- Russian-Armenian (Slavonic) University (RAU, 1997)
The most played and popular sport in Yerevan is football. Yerevan has many football clubs with five in the 2012 season of the Armenian Premier League: FC Ararat Yerevan, FC Banants, FC Mika, FC Pyunik, Ulisses FC
Yerevan has a total of 9 football stadiums: Armenia Sports Stadium, Republican Stadium, Alashkert Stadium, Erebuni Stadium, Hrazdan Stadium, Pyunik Stadium, Banants Stadium, Mika Stadium and the Football Academy Stadium. "Hrazdan" is the largest one in the city and the entire country.
The largest indoor arena in the city and the entire country is the Karen Demirchyan Sports and Concerts Complex, mostly used for hockey matches and figure skating shows. Dinamo and Mika indoor arenas are regular venues for basketball, volleyball, handball and futsal domestic and regional competitions.
Armenia has always excelled in chess with its players being very often among the highest ranked and decorated. The headquarters of the Chess Federation of Armenia is located in the Tigran Petrosian Chess House of Yerevan. The city is home to a large number of chess clubs. In 1996, despite the severe economic conditions in the country, Yerevan hosted the 32nd Chess Olympiad. In 2006, the four members from Yerevan of the Armenian chess team won the 37th Chess Olympiad in Turin and repeated the feat at the 38th Chess Olympiad in Dresden. Armenian won the chess Olympiad for the 3rd time in 2012 in Istanbul. The Yerevan-born leader of the chess national team; Levon Aronian, is one of the top chess players in the world.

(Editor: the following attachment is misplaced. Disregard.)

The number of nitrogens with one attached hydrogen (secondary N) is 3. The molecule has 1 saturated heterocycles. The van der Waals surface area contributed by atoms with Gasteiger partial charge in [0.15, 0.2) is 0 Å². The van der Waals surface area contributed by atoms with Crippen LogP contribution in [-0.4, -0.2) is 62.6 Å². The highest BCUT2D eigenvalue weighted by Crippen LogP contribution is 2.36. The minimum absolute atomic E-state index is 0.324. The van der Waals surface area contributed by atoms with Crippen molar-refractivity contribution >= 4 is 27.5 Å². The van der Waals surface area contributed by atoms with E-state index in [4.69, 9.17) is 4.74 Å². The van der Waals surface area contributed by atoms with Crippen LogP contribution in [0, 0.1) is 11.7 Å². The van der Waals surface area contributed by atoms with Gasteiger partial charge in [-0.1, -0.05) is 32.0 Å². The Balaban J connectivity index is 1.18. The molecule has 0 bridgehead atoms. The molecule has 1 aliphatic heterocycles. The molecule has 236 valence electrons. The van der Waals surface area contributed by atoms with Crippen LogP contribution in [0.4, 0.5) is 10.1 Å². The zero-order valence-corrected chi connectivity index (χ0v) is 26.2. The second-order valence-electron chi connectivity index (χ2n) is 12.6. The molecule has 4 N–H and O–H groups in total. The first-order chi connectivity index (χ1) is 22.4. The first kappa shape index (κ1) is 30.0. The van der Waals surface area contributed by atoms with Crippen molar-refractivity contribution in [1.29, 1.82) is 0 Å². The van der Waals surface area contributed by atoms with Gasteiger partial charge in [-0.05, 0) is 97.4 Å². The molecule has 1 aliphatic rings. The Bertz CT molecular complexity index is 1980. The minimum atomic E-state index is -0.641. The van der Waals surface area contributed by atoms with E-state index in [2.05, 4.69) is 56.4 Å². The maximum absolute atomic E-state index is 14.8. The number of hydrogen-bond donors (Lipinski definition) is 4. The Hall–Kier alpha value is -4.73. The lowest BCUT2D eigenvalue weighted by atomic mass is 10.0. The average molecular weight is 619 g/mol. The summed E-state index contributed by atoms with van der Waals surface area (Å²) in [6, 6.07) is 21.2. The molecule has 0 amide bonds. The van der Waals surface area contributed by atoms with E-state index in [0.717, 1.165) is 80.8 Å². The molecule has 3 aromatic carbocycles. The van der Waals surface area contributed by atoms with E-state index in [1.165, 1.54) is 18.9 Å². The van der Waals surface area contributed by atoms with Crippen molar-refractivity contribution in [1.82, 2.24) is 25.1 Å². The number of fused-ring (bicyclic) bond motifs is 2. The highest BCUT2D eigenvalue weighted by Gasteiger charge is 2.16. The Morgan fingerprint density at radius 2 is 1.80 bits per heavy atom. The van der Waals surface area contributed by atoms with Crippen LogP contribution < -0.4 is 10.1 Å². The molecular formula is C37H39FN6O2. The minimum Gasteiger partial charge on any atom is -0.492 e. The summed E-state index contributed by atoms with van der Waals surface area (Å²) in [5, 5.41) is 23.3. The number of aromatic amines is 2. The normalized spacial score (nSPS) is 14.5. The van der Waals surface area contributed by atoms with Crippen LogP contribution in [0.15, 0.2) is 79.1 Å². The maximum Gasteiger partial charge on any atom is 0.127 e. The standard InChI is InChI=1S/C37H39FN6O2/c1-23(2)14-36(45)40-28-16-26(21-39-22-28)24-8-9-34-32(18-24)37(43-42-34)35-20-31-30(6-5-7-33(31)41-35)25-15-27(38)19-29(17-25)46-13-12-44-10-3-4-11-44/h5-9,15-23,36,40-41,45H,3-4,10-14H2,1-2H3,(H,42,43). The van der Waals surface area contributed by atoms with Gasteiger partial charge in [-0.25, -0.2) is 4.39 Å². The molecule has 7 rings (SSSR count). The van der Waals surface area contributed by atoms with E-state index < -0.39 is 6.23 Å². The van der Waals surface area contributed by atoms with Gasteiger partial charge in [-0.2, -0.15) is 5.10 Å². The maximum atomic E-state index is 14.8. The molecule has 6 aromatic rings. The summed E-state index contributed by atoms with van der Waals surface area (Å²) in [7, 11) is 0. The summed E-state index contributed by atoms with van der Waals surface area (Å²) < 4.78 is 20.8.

Yerevan Velodrome; one of the newest sport structures in the city, is an international-standard outdoor track cycling venue opened in 2011. The city is also home to a large equestrian centre named after Hovik Hayrapetyan.
The city of Yerevan is member of many international organizations: the "International Assembly of CIS Countries' Capitals and Big Cities" (MAG), the "Black Sea Capitals' Association" (BSCA), the "International Association of Francophone Mayors" (AIMF), the "Organization of World Heritage Cities" (OWHC), the "International Association of Large-scale Communities" and the "International Urban Community Lighting Association" (LUCI).
Twin towns — sister cities
Yerevan has a partnership agreement with 18 cities or administrative regions:
- List of notable persons born in Yerevan: People from Yerevan
- Voskan Yerevantsi (17th century), printer